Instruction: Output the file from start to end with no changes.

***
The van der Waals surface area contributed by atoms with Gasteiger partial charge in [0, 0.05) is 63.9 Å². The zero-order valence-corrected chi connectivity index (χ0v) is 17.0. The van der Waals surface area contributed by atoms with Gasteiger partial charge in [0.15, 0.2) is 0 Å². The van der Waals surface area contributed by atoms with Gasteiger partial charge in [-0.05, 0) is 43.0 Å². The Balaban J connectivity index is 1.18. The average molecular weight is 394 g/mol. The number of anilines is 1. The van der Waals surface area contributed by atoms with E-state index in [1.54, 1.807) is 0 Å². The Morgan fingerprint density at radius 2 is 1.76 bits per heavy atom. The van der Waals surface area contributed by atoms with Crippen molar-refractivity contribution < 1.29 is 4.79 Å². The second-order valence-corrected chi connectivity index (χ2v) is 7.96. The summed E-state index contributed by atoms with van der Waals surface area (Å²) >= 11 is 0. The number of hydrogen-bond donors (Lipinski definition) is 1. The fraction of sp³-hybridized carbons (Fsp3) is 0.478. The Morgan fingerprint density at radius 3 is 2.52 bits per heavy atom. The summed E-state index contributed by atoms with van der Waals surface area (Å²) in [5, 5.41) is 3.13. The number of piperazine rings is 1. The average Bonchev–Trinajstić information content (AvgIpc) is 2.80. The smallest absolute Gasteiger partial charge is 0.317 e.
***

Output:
The van der Waals surface area contributed by atoms with Gasteiger partial charge in [0, 0.05) is 63.9 Å². The zero-order valence-corrected chi connectivity index (χ0v) is 17.0. The van der Waals surface area contributed by atoms with Gasteiger partial charge in [0.15, 0.2) is 0 Å². The van der Waals surface area contributed by atoms with Gasteiger partial charge in [-0.05, 0) is 43.0 Å². The Balaban J connectivity index is 1.18. The average molecular weight is 394 g/mol. The number of anilines is 1. The van der Waals surface area contributed by atoms with E-state index in [1.54, 1.807) is 0 Å². The Morgan fingerprint density at radius 2 is 1.76 bits per heavy atom. The van der Waals surface area contributed by atoms with Crippen molar-refractivity contribution < 1.29 is 4.79 Å². The second-order valence-corrected chi connectivity index (χ2v) is 7.96. The summed E-state index contributed by atoms with van der Waals surface area (Å²) >= 11 is 0. The number of hydrogen-bond donors (Lipinski definition) is 1. The fraction of sp³-hybridized carbons (Fsp3) is 0.478. The Morgan fingerprint density at radius 3 is 2.52 bits per heavy atom. The summed E-state index contributed by atoms with van der Waals surface area (Å²) in [5, 5.41) is 3.13. The number of piperazine rings is 1. The average Bonchev–Trinajstić information content (AvgIpc) is 2.80. The smallest absolute Gasteiger partial charge is 0.317 e.